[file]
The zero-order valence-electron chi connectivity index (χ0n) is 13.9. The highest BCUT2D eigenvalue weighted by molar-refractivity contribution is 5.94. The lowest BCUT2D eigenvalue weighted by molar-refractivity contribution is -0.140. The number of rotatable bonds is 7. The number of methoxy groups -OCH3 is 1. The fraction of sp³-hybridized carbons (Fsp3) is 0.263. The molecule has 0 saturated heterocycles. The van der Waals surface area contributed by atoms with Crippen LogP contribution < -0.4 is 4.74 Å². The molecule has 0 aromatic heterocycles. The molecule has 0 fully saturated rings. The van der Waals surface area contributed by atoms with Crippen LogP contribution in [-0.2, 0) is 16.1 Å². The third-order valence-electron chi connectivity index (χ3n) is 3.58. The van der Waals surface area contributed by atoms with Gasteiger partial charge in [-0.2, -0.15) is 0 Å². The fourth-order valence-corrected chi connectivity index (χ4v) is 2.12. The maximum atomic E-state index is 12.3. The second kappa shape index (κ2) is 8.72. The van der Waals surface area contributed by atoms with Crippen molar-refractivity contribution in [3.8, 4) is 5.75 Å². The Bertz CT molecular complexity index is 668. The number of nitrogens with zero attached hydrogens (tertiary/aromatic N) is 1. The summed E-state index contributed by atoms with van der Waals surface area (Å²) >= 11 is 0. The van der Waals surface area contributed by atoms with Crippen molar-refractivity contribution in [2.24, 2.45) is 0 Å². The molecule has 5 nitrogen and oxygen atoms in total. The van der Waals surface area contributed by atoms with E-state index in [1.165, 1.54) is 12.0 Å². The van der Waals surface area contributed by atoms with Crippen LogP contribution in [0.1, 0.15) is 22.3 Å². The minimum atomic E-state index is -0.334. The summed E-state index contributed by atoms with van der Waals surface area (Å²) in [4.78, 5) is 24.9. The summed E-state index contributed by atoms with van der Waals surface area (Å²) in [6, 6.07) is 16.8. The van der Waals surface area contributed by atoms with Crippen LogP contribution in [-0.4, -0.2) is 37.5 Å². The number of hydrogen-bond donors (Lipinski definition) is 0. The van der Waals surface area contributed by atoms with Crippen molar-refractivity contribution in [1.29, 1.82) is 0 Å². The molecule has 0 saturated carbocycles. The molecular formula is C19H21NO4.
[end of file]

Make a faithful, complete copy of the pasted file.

The zero-order valence-electron chi connectivity index (χ0n) is 13.9. The highest BCUT2D eigenvalue weighted by molar-refractivity contribution is 5.94. The lowest BCUT2D eigenvalue weighted by molar-refractivity contribution is -0.140. The number of rotatable bonds is 7. The number of methoxy groups -OCH3 is 1. The fraction of sp³-hybridized carbons (Fsp3) is 0.263. The molecule has 0 saturated heterocycles. The van der Waals surface area contributed by atoms with Crippen LogP contribution < -0.4 is 4.74 Å². The molecule has 0 aromatic heterocycles. The molecule has 0 fully saturated rings. The van der Waals surface area contributed by atoms with Crippen LogP contribution in [-0.2, 0) is 16.1 Å². The third-order valence-electron chi connectivity index (χ3n) is 3.58. The van der Waals surface area contributed by atoms with Gasteiger partial charge in [-0.2, -0.15) is 0 Å². The fourth-order valence-corrected chi connectivity index (χ4v) is 2.12. The maximum atomic E-state index is 12.3. The second kappa shape index (κ2) is 8.72. The van der Waals surface area contributed by atoms with Crippen molar-refractivity contribution in [3.8, 4) is 5.75 Å². The Bertz CT molecular complexity index is 668. The number of nitrogens with zero attached hydrogens (tertiary/aromatic N) is 1. The summed E-state index contributed by atoms with van der Waals surface area (Å²) >= 11 is 0. The van der Waals surface area contributed by atoms with Crippen molar-refractivity contribution in [2.24, 2.45) is 0 Å². The molecule has 5 nitrogen and oxygen atoms in total. The van der Waals surface area contributed by atoms with E-state index in [1.165, 1.54) is 12.0 Å². The van der Waals surface area contributed by atoms with Crippen LogP contribution in [0.1, 0.15) is 22.3 Å². The minimum atomic E-state index is -0.334. The summed E-state index contributed by atoms with van der Waals surface area (Å²) in [4.78, 5) is 24.9. The summed E-state index contributed by atoms with van der Waals surface area (Å²) in [6, 6.07) is 16.8. The van der Waals surface area contributed by atoms with Crippen LogP contribution in [-0.4, -0.2) is 37.5 Å². The number of hydrogen-bond donors (Lipinski definition) is 0. The van der Waals surface area contributed by atoms with Crippen molar-refractivity contribution in [1.29, 1.82) is 0 Å². The molecule has 0 saturated carbocycles. The molecular formula is C19H21NO4.